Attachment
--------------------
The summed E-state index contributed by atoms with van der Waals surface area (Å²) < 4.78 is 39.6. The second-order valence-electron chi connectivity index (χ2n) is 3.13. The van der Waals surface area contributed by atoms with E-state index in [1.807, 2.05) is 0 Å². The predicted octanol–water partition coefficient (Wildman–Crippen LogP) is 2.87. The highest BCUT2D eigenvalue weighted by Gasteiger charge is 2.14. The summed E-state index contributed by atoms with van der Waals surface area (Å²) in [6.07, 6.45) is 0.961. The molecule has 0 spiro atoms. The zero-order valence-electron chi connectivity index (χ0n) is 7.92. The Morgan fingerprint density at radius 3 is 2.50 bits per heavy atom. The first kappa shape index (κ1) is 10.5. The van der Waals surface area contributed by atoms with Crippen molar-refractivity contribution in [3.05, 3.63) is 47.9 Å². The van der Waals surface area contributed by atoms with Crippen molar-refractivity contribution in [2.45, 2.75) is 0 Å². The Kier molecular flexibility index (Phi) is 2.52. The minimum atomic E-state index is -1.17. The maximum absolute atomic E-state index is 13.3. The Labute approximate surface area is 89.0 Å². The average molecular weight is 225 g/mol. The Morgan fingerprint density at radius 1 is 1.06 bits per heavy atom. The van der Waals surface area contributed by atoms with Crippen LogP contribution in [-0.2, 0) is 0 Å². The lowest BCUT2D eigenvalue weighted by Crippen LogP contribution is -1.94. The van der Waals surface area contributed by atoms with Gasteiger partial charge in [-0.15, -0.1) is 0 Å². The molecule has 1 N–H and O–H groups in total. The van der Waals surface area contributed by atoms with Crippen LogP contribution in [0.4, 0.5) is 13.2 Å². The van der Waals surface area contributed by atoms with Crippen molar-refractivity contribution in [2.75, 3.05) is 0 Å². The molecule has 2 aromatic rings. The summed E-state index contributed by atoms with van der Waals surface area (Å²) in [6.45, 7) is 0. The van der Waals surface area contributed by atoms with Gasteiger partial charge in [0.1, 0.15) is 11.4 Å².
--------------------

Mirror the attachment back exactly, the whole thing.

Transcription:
The summed E-state index contributed by atoms with van der Waals surface area (Å²) < 4.78 is 39.6. The second-order valence-electron chi connectivity index (χ2n) is 3.13. The van der Waals surface area contributed by atoms with E-state index in [1.807, 2.05) is 0 Å². The predicted octanol–water partition coefficient (Wildman–Crippen LogP) is 2.87. The highest BCUT2D eigenvalue weighted by Gasteiger charge is 2.14. The summed E-state index contributed by atoms with van der Waals surface area (Å²) in [6.07, 6.45) is 0.961. The molecule has 0 spiro atoms. The zero-order valence-electron chi connectivity index (χ0n) is 7.92. The Morgan fingerprint density at radius 3 is 2.50 bits per heavy atom. The first kappa shape index (κ1) is 10.5. The van der Waals surface area contributed by atoms with Crippen molar-refractivity contribution in [3.05, 3.63) is 47.9 Å². The van der Waals surface area contributed by atoms with Crippen molar-refractivity contribution in [2.45, 2.75) is 0 Å². The Kier molecular flexibility index (Phi) is 2.52. The minimum atomic E-state index is -1.17. The maximum absolute atomic E-state index is 13.3. The Labute approximate surface area is 89.0 Å². The average molecular weight is 225 g/mol. The Morgan fingerprint density at radius 1 is 1.06 bits per heavy atom. The van der Waals surface area contributed by atoms with Crippen LogP contribution in [-0.2, 0) is 0 Å². The lowest BCUT2D eigenvalue weighted by Crippen LogP contribution is -1.94. The van der Waals surface area contributed by atoms with Gasteiger partial charge in [-0.15, -0.1) is 0 Å². The molecule has 1 N–H and O–H groups in total. The van der Waals surface area contributed by atoms with Crippen LogP contribution in [0.4, 0.5) is 13.2 Å². The van der Waals surface area contributed by atoms with Crippen molar-refractivity contribution in [2.75, 3.05) is 0 Å². The molecule has 2 aromatic rings. The summed E-state index contributed by atoms with van der Waals surface area (Å²) in [6.45, 7) is 0. The van der Waals surface area contributed by atoms with Gasteiger partial charge in [0.1, 0.15) is 11.4 Å².